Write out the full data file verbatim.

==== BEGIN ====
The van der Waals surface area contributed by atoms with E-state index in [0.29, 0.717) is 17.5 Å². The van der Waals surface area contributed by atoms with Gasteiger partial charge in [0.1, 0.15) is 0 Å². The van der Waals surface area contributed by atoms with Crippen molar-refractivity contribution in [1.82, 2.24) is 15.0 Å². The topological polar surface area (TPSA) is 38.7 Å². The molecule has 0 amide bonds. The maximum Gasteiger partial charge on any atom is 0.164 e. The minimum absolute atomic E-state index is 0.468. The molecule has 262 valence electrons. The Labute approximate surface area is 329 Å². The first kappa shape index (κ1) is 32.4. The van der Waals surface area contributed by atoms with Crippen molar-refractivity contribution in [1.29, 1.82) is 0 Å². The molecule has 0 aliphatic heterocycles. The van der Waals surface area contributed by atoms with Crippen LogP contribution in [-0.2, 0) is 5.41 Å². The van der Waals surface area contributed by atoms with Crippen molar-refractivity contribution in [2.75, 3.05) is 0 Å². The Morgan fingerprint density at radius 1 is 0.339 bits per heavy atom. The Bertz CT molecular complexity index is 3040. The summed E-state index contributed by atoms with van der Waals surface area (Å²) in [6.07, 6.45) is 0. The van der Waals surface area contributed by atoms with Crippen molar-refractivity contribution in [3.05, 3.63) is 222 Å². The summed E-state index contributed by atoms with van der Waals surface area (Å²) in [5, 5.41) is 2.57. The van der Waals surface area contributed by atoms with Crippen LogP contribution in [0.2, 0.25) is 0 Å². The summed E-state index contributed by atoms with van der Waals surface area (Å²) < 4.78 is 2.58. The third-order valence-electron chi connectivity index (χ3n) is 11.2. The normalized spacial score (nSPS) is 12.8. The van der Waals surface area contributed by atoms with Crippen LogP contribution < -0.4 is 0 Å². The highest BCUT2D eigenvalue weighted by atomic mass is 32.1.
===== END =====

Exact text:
The van der Waals surface area contributed by atoms with E-state index in [0.29, 0.717) is 17.5 Å². The van der Waals surface area contributed by atoms with Gasteiger partial charge in [0.1, 0.15) is 0 Å². The van der Waals surface area contributed by atoms with Crippen molar-refractivity contribution in [1.82, 2.24) is 15.0 Å². The topological polar surface area (TPSA) is 38.7 Å². The molecule has 0 amide bonds. The maximum Gasteiger partial charge on any atom is 0.164 e. The minimum absolute atomic E-state index is 0.468. The molecule has 262 valence electrons. The Labute approximate surface area is 329 Å². The first kappa shape index (κ1) is 32.4. The van der Waals surface area contributed by atoms with Crippen molar-refractivity contribution in [1.29, 1.82) is 0 Å². The molecule has 0 aliphatic heterocycles. The van der Waals surface area contributed by atoms with Crippen LogP contribution in [-0.2, 0) is 5.41 Å². The van der Waals surface area contributed by atoms with Crippen molar-refractivity contribution in [2.75, 3.05) is 0 Å². The Morgan fingerprint density at radius 1 is 0.339 bits per heavy atom. The Bertz CT molecular complexity index is 3040. The summed E-state index contributed by atoms with van der Waals surface area (Å²) in [6.07, 6.45) is 0. The van der Waals surface area contributed by atoms with Crippen molar-refractivity contribution in [3.05, 3.63) is 222 Å². The summed E-state index contributed by atoms with van der Waals surface area (Å²) in [5, 5.41) is 2.57. The van der Waals surface area contributed by atoms with Crippen LogP contribution in [0.2, 0.25) is 0 Å². The summed E-state index contributed by atoms with van der Waals surface area (Å²) < 4.78 is 2.58. The third-order valence-electron chi connectivity index (χ3n) is 11.2. The normalized spacial score (nSPS) is 12.8. The van der Waals surface area contributed by atoms with Crippen LogP contribution < -0.4 is 0 Å². The highest BCUT2D eigenvalue weighted by atomic mass is 32.1.